The reason I was in such a hurry to get to Koriyama largely comes down to two bands: Redd Temple and Rebel One Excalibur. Of these, the former are officially a Hot Thing in Tokyo right now, while the latter have the best name in Japanese rock, especially since Heaven Strike Ninja split up.
Arakawa from Redd Temple runs a studio called Tissue Box near Koriyama station, situated above the live venue Peak Action and also playing host to live events of its own. Tissue Box was, a couple of friends had suggested to me, more than just a studio. It was the hub: the point of interaction for the local scene. In some ways it had helped create the local scene in the first place.
I’d met Arakawa before, although pinpointing exactly when and where was more difficult. I remembered seeing Redd Temple in Tokyo, but we also shared a mutual friend in Shingo “Rally” Nakagawa, formerly of The Mornings and now my bandmate and colleague at Call And Response Records.
Arakawa pinpointed the three spots that best serve the scene in Koriyama as Tissue Box, Peak Action, and nearby bar Rebuill-doh. The owner of Rebuill-doh palys in local hardcore band Behind the 8 Ball, while other recommended local acts range from fellow hardcore monsters Band of Accuse, through the chaotic, emotional The Path, the piano- and cello-based Hapt, and offbeat singer-songwriters like Emi Fujino and Tokuichi Shinohara.
The girl in the corner, studying, turns out to be part of Hapt, and as her bandmates come in, she starts trying to work out what her band’s name actually means.
“Isn’t there something it stands for? ‘Have A Peaceful Time’ or something?” No one knows.
The Path also come in, and one of them is wandering around the room, riffing on his guitar while the others chill with Hapt.
“The Path are the number one best band in Koriyama,” says Arakawa.
“Not Hapt then?” I ask, looking at the members of Hapt. They look at Arakawa.
“Hapt are number two,” he declares.
Hiro from Rebel One Excalibur wanders in.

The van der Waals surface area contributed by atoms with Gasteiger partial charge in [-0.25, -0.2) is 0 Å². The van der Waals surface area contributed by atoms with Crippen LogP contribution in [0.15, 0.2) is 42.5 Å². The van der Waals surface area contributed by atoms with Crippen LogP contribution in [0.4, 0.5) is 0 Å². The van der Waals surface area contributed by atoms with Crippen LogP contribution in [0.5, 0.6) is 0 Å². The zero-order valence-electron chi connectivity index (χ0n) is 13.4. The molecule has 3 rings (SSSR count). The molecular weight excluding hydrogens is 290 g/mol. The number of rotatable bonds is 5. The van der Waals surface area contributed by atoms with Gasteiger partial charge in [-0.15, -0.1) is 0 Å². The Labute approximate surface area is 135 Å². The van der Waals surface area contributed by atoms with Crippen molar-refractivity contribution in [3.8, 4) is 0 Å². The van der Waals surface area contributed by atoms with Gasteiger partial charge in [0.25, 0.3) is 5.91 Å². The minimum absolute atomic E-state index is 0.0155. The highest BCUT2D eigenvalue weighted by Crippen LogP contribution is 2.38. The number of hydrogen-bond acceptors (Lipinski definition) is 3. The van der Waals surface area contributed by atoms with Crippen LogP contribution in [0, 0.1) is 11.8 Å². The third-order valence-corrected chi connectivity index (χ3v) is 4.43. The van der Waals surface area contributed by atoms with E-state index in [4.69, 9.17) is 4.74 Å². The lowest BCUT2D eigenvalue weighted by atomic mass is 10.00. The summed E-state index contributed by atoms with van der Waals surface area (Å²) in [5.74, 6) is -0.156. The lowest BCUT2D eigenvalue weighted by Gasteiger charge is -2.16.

“Hi, are you Ian? I’m Kamata’s friend.” Everyone knows Kamata, and his influence extends way beyond Sendai.
“Rebel One Excalibur are number three,” says Arakawa.
Rebel One Excalibur
Rather than having one central city that acts as a core for the whole prefecture’s music scene, Fukushima really has three centres: Fukushima City itself, Koriyama and Iwaki. The emo-ish To Overflow Evidence are important players in the Iwaki scene, with members of the band working at local venue Sonic and organising the outdoor festival Onafes. According to Arakawa, this situation is similar to Yamagata, where in addition to Yamagata City, there are distinct local scenes in Sakata, Yonezawa and Shinjo. Fukushima and Yamagata are really both places where my truncated stay must necessitate a return at a later date.
To Overflow Evidence
Tissue Box also features a small record shop corner, where Redd Temple’s recent collaboration with avant-garde legend Yoshihide Otomo has pride of place. Ever since the 2011 earthquake, tsunami and nuclear disaster, Otomo has been vocal about the role the arts in Fukushima must play in ensuring the prefecture doesn’t allow itself to be defined by the disaster across the mountains in Futaba. When writing this blog, I questioned whether to even mention the disaster, because people in Fukushima must be sick of hearing about it, and by even bringing it up, I feed the perception of Fukushima as a prefecture defined by that one event.
Redd Temple & Yoshihide Otomo
Nevertheless, Otomo is right, and whether by conscious effort or their own inherent ambition and talent, musicians have a valuable role in creating an identity that defines Fukushima in the minds of outsiders. Mention Fukushima to people in the Tokyo underground scene and the first thing that pops into many of their heads now is bands like Redd Temple and Rebel One Excalibur, and that must count as at least a small success.
The guy from Behind the 8 Ball/Rebuill-doh is hanging out at Tissue Box as well, and (I think – my Japanese is a flimsy instrument for divining meaning) he comments that in the past there were always interesting musicians around in Koriyama, but that the important thing about Tissue Box is that it has given them a place to gather — that it has helped bring them together and given them a forum to communicate.
He also remarks that he has some mackerel curry at his bar if we’re hungry. Hiro and I are, and so we decamp to Rebuill-doh.
Rebuill-doh is an incredible place, of a sort that simply couldn’t exist in Tokyo. The size, the sheer sonic power its drumkit, speakers and PA can pump out, all of this would make it both economically and legally unsustainable in Tokyo. In Koriyama, however, it can happily host hardcore shows, dub, club music and other kinds of events with no problems from the cops.
We watch a video of Behind the 8 Ball playing at Rebuill-doh and all I want to do is come back and play a party here as soon as I possibly can.
Part of the tragedy of this tour, however, is that I know that at the end of it, I’ll just return to Tokyo and everything will be the same. I’ll know all these cool places, but bands I deal with won’t be able to spare the money or the time off from work or their families to come. Everything will sink back into its place and nothing will change.
The curry was excellent though.